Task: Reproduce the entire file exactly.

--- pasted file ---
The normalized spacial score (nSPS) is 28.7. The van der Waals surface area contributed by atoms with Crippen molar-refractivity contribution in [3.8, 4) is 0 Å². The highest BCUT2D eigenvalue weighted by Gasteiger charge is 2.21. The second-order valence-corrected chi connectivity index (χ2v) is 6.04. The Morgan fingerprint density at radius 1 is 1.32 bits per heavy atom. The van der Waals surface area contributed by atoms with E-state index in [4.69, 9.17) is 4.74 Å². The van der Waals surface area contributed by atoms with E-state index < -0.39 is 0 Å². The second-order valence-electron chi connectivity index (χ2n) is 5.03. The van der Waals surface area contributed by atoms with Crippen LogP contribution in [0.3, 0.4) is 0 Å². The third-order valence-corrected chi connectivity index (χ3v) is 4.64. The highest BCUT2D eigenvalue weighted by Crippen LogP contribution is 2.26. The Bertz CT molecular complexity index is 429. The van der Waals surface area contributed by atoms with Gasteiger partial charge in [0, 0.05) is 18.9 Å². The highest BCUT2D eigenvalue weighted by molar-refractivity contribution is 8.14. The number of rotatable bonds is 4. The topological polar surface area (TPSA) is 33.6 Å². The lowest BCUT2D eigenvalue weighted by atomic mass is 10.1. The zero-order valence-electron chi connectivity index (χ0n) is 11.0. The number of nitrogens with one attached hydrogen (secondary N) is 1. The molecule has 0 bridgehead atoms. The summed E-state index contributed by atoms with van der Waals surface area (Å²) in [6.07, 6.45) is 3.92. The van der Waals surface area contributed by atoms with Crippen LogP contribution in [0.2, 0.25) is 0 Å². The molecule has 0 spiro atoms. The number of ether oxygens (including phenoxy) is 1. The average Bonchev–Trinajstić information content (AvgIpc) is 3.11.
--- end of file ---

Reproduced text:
The normalized spacial score (nSPS) is 28.7. The van der Waals surface area contributed by atoms with Crippen molar-refractivity contribution in [3.8, 4) is 0 Å². The highest BCUT2D eigenvalue weighted by Gasteiger charge is 2.21. The second-order valence-corrected chi connectivity index (χ2v) is 6.04. The Morgan fingerprint density at radius 1 is 1.32 bits per heavy atom. The van der Waals surface area contributed by atoms with E-state index in [4.69, 9.17) is 4.74 Å². The van der Waals surface area contributed by atoms with E-state index < -0.39 is 0 Å². The second-order valence-electron chi connectivity index (χ2n) is 5.03. The van der Waals surface area contributed by atoms with Crippen LogP contribution in [0.3, 0.4) is 0 Å². The third-order valence-corrected chi connectivity index (χ3v) is 4.64. The highest BCUT2D eigenvalue weighted by Crippen LogP contribution is 2.26. The Bertz CT molecular complexity index is 429. The van der Waals surface area contributed by atoms with Gasteiger partial charge in [0, 0.05) is 18.9 Å². The highest BCUT2D eigenvalue weighted by molar-refractivity contribution is 8.14. The number of rotatable bonds is 4. The topological polar surface area (TPSA) is 33.6 Å². The lowest BCUT2D eigenvalue weighted by atomic mass is 10.1. The zero-order valence-electron chi connectivity index (χ0n) is 11.0. The number of nitrogens with one attached hydrogen (secondary N) is 1. The molecule has 0 bridgehead atoms. The summed E-state index contributed by atoms with van der Waals surface area (Å²) in [6.07, 6.45) is 3.92. The van der Waals surface area contributed by atoms with Crippen LogP contribution in [0.2, 0.25) is 0 Å². The molecule has 0 spiro atoms. The number of ether oxygens (including phenoxy) is 1. The average Bonchev–Trinajstić information content (AvgIpc) is 3.11.